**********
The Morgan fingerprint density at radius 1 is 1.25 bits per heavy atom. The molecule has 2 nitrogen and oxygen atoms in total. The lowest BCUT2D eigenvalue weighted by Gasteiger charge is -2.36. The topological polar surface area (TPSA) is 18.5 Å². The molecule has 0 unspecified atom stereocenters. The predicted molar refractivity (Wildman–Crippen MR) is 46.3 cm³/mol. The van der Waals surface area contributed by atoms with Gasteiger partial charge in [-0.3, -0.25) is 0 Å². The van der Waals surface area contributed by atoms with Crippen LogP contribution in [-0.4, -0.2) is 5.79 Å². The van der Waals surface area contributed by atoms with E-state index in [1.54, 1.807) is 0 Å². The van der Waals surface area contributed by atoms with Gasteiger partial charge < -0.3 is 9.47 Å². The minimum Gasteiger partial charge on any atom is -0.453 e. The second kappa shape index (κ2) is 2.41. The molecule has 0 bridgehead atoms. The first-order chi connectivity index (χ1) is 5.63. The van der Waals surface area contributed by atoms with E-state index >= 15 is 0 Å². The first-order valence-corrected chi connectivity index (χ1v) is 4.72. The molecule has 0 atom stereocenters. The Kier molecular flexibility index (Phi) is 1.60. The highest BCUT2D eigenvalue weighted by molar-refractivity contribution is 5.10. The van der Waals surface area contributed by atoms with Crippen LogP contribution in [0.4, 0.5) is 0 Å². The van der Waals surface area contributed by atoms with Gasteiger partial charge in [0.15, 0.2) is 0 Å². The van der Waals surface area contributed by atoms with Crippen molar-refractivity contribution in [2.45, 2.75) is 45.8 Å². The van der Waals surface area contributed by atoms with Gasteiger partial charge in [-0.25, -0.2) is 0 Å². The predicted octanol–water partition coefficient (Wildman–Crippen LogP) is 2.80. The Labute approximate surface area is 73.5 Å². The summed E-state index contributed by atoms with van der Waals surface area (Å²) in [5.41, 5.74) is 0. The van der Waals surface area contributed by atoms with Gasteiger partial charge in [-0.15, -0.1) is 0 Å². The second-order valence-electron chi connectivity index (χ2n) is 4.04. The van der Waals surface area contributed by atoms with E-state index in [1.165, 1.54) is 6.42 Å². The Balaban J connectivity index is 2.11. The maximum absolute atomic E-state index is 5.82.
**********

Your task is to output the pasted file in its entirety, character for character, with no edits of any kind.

The Morgan fingerprint density at radius 1 is 1.25 bits per heavy atom. The molecule has 2 nitrogen and oxygen atoms in total. The lowest BCUT2D eigenvalue weighted by Gasteiger charge is -2.36. The topological polar surface area (TPSA) is 18.5 Å². The molecule has 0 unspecified atom stereocenters. The predicted molar refractivity (Wildman–Crippen MR) is 46.3 cm³/mol. The van der Waals surface area contributed by atoms with Gasteiger partial charge in [-0.3, -0.25) is 0 Å². The van der Waals surface area contributed by atoms with Crippen LogP contribution in [-0.4, -0.2) is 5.79 Å². The van der Waals surface area contributed by atoms with E-state index in [1.54, 1.807) is 0 Å². The van der Waals surface area contributed by atoms with Gasteiger partial charge < -0.3 is 9.47 Å². The minimum Gasteiger partial charge on any atom is -0.453 e. The second kappa shape index (κ2) is 2.41. The molecule has 0 bridgehead atoms. The first-order chi connectivity index (χ1) is 5.63. The van der Waals surface area contributed by atoms with E-state index >= 15 is 0 Å². The first-order valence-corrected chi connectivity index (χ1v) is 4.72. The molecule has 0 atom stereocenters. The Kier molecular flexibility index (Phi) is 1.60. The highest BCUT2D eigenvalue weighted by molar-refractivity contribution is 5.10. The van der Waals surface area contributed by atoms with Crippen LogP contribution in [0.4, 0.5) is 0 Å². The van der Waals surface area contributed by atoms with Gasteiger partial charge in [0.15, 0.2) is 0 Å². The van der Waals surface area contributed by atoms with Crippen molar-refractivity contribution in [2.45, 2.75) is 45.8 Å². The van der Waals surface area contributed by atoms with Gasteiger partial charge in [-0.25, -0.2) is 0 Å². The predicted octanol–water partition coefficient (Wildman–Crippen LogP) is 2.80. The Labute approximate surface area is 73.5 Å². The summed E-state index contributed by atoms with van der Waals surface area (Å²) in [5.41, 5.74) is 0. The van der Waals surface area contributed by atoms with Gasteiger partial charge in [-0.15, -0.1) is 0 Å². The second-order valence-electron chi connectivity index (χ2n) is 4.04. The van der Waals surface area contributed by atoms with E-state index in [1.165, 1.54) is 6.42 Å². The Balaban J connectivity index is 2.11. The maximum absolute atomic E-state index is 5.82.